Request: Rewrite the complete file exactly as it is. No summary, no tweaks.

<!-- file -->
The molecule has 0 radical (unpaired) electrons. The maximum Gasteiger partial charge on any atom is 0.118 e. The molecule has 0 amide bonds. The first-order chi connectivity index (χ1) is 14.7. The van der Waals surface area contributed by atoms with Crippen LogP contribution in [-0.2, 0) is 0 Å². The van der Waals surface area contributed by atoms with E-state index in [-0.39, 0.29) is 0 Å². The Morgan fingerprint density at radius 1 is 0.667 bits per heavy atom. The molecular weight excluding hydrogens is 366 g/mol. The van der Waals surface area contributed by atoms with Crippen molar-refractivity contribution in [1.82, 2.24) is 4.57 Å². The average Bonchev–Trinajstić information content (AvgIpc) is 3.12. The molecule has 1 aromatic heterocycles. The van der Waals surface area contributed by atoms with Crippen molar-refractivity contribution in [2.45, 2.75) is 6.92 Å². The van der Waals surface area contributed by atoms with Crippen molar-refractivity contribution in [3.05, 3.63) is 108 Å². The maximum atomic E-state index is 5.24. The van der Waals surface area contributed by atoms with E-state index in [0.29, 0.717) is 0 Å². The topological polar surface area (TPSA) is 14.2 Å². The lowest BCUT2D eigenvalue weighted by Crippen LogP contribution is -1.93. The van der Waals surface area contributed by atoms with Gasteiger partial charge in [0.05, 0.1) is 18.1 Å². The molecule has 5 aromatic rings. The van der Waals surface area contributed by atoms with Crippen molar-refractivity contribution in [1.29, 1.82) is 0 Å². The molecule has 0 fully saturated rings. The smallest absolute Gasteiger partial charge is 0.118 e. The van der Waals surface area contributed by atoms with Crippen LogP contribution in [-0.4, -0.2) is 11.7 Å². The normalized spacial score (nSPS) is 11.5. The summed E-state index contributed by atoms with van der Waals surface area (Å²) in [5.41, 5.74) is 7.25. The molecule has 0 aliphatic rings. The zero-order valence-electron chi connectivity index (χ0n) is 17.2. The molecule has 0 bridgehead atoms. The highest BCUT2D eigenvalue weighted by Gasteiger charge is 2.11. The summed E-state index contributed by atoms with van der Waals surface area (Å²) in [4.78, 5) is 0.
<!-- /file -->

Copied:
The molecule has 0 radical (unpaired) electrons. The maximum Gasteiger partial charge on any atom is 0.118 e. The molecule has 0 amide bonds. The first-order chi connectivity index (χ1) is 14.7. The van der Waals surface area contributed by atoms with Crippen LogP contribution in [-0.2, 0) is 0 Å². The van der Waals surface area contributed by atoms with E-state index in [-0.39, 0.29) is 0 Å². The Morgan fingerprint density at radius 1 is 0.667 bits per heavy atom. The molecular weight excluding hydrogens is 366 g/mol. The van der Waals surface area contributed by atoms with Crippen molar-refractivity contribution in [1.82, 2.24) is 4.57 Å². The average Bonchev–Trinajstić information content (AvgIpc) is 3.12. The molecule has 1 aromatic heterocycles. The van der Waals surface area contributed by atoms with Crippen molar-refractivity contribution in [2.45, 2.75) is 6.92 Å². The van der Waals surface area contributed by atoms with Crippen molar-refractivity contribution in [3.05, 3.63) is 108 Å². The maximum atomic E-state index is 5.24. The van der Waals surface area contributed by atoms with E-state index in [0.29, 0.717) is 0 Å². The topological polar surface area (TPSA) is 14.2 Å². The lowest BCUT2D eigenvalue weighted by Crippen LogP contribution is -1.93. The van der Waals surface area contributed by atoms with Gasteiger partial charge in [0.05, 0.1) is 18.1 Å². The molecule has 5 aromatic rings. The van der Waals surface area contributed by atoms with Crippen molar-refractivity contribution in [1.29, 1.82) is 0 Å². The molecule has 0 fully saturated rings. The smallest absolute Gasteiger partial charge is 0.118 e. The van der Waals surface area contributed by atoms with Crippen LogP contribution in [-0.4, -0.2) is 11.7 Å². The normalized spacial score (nSPS) is 11.5. The summed E-state index contributed by atoms with van der Waals surface area (Å²) in [5.41, 5.74) is 7.25. The molecule has 0 aliphatic rings. The zero-order valence-electron chi connectivity index (χ0n) is 17.2. The molecule has 0 bridgehead atoms. The highest BCUT2D eigenvalue weighted by Gasteiger charge is 2.11. The summed E-state index contributed by atoms with van der Waals surface area (Å²) in [4.78, 5) is 0.